I ate at Olive Garden 25 times in 8 weeks.
You might be wondering: why did I do this, how could I afford it, did I get fat, if I am tired of pasta, or even if I am crazy? Keep reading for the answers as I attempt to explain my experience with the Olive Garden Pasta Pass.
What is this fancy Pasta Pass anyway?
This year, Olive Garden sold 24,000 Pasta Passes: 23,000 valid for eight weeks costing $100 and 1,000 valid for a full year costing $300. While the pass is valid, one can go to Olive Garden as many times as desired and order the Never Ending Pasta Bowl for free!
Last summer, I happened to stumble across a news article about the deal a day before the passes went on sale. After some quick math, it became obvious that it was a great offer, assuming I went more than ~6 times. Six times in eight weeks? Ha, I could go six times in ONE week!
The Pasta Pass is good for one thing and one thing only: one order of the Never Ending Pasta Bowl.
As you can see, this entree costs $10.99 and includes unlimited breadsticks, unlimited soup or salad, and unlimited pasta. 252 total possible combinations exist that combine the different pasta types, sauces, and toppings. While the pasta and sauce are included in the $10.99, getting a topping will cost extra.
What was my typical experience like?
While my pass was valid, from 9/24/18 to 11/18/2018, I was a student at UW-Madison. I lived downtown Madison in a cozy little apartment next to all the campus buildings. There are no Olive Gardens close to campus, a fact that I was well aware of when I bought the pass. Therefore, I needed to travel about 6 miles to get my Olive Garden fix…
I typically went in the evening, riding my moped across town for nearly 20 minutes until arriving at the restaurant. Even when the temperature dropped below 20°F, I still made the trek.
After I took off all my gear from the moped journey, I went inside and asked for a table for one. At first, asking for a table for one felt pretty strange, but as the eight weeks progressed, I discovered that I didn’t really mind it. Plus, the staff started to recognize me and say “oh you again, just one tonight?”. It was like coming home!
Going nearly everyday really let me get a sense of the day-to-day trends at Olive Garden. For example, I saw which days were popular and which days no one ate there. I also started to notice who worked which days, and even made friends with a few of the servers.
When it was my turn to be served, a staff member walked me back to my table and sat me down. The server soon arrived and introduced themselves, asking for my beverage order. I always ordered at this time since I always knew what I wanted.
The overwhelming majority of the time, I got the same thing. I know it isn’t very exciting, but I just really liked it.
- Never Ending Pasta Bowl with
- Pasta: Angel Hair
- Sauce: Traditional Meat Sauce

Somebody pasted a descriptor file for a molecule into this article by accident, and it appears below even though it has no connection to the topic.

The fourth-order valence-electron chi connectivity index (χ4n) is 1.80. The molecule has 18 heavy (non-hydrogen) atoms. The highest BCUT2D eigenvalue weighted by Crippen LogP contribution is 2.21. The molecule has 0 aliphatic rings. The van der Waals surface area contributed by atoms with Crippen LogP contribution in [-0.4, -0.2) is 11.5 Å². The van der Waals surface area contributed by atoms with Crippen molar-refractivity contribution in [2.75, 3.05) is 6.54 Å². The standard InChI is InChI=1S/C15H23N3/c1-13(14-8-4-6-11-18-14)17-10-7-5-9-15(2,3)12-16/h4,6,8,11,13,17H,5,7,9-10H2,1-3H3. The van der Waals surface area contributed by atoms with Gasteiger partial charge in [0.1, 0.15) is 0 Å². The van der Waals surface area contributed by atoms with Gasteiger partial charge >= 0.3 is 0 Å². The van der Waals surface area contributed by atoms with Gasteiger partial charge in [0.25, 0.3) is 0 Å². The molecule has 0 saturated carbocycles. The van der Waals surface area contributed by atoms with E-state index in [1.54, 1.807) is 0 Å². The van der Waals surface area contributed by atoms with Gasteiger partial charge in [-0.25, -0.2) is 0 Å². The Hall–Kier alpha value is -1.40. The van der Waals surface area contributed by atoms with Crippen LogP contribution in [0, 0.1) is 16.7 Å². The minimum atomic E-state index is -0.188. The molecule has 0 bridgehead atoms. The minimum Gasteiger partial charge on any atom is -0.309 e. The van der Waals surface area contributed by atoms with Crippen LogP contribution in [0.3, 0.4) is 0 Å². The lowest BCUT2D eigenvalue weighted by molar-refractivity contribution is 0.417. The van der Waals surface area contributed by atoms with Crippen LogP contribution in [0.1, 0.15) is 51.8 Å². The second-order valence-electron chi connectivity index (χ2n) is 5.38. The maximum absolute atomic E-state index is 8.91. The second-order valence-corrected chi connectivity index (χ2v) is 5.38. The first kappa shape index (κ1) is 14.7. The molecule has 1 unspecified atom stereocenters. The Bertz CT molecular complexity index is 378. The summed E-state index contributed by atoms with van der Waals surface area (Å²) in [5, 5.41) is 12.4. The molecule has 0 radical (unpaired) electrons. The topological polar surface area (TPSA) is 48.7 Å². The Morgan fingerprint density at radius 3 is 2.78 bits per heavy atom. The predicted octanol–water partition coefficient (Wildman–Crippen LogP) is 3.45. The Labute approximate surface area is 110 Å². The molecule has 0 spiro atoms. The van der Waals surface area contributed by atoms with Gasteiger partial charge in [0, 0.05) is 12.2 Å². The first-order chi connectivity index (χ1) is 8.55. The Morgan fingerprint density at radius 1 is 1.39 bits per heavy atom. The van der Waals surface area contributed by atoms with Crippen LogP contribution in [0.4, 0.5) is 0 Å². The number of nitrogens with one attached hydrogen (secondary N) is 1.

- Topping: Crispy Shrimp Fritta
- Water with straw (sometimes Raspberry Lemonade)
Olive Garden excels at cooking pasta. While pasta is fairly easy to make, Olive Garden hardly ever screws it up; it is a safe place to go for your pasta craving!
The breadsticks seem much more buttery and unhealthy than they used to be, back in the day. At 140 calories a stick, the fatness really seems to start adding up after eating five or six… But boy are they good. After a few meals, I concluded that waiting until the salad came to start in on the breadsticks made the most sense as to not stuff myself before even starting.
I usually ordered the unlimited house salad, which was always very tasty. My only complaint is that the lettuce wasn’t always uniform with respect to piece shape and size. Sometimes, huge chunks of thick lettuce stalks were in the salad bowl, which clearly didn’t seem right.
One time, a few friends from the rowing team came to eat with me. One guy decided to take a big bite out of a banana pepper from the salad. It ended up exploding when he bit down, spraying pepper juices all over the table and on me. I smelled like peppers the rest of the night, but I’m still glad he came with.
Rarely did I stray from the classic Olive Garden salad, but when I did, I ordered the Chicken Gnocchi soup. This is a wonderful soup with rich flavors and a creamy base. Boy did it hit the spot!
Finally, we come to the pasta. This part of the meal never disappointed me. My angel hair pasta noodles, with meat sauce and fried shrimp were always wonderful! The first serving of pasta is always huge, making it hard to finish after eating salad and breadsticks.
At first, I tried to get the most value out of the Pasta Pass as I could, so I ate all of the first round of pasta, then ordered a free refill. The refill wasn’t as big as the initial round, but still decent sized. All this food usually left me feeling like I had eaten too much. But, I was getting my money’s worth!!
After maybe half a dozen meals, I decided that I didn’t need to over eat and stuff myself. From this point forward, I usually never ordered seconds, and if I did, I got them to go for later meals.
Was It Even Worth It??
The most common question I get is: “Did you make back your money? Was it worth it?”
When people ask me this, the short answer is simply yes. For Pete’s sake, I went 25 times! Of course I made back my money. The question then transitions to trying to figure out how much I came out on top…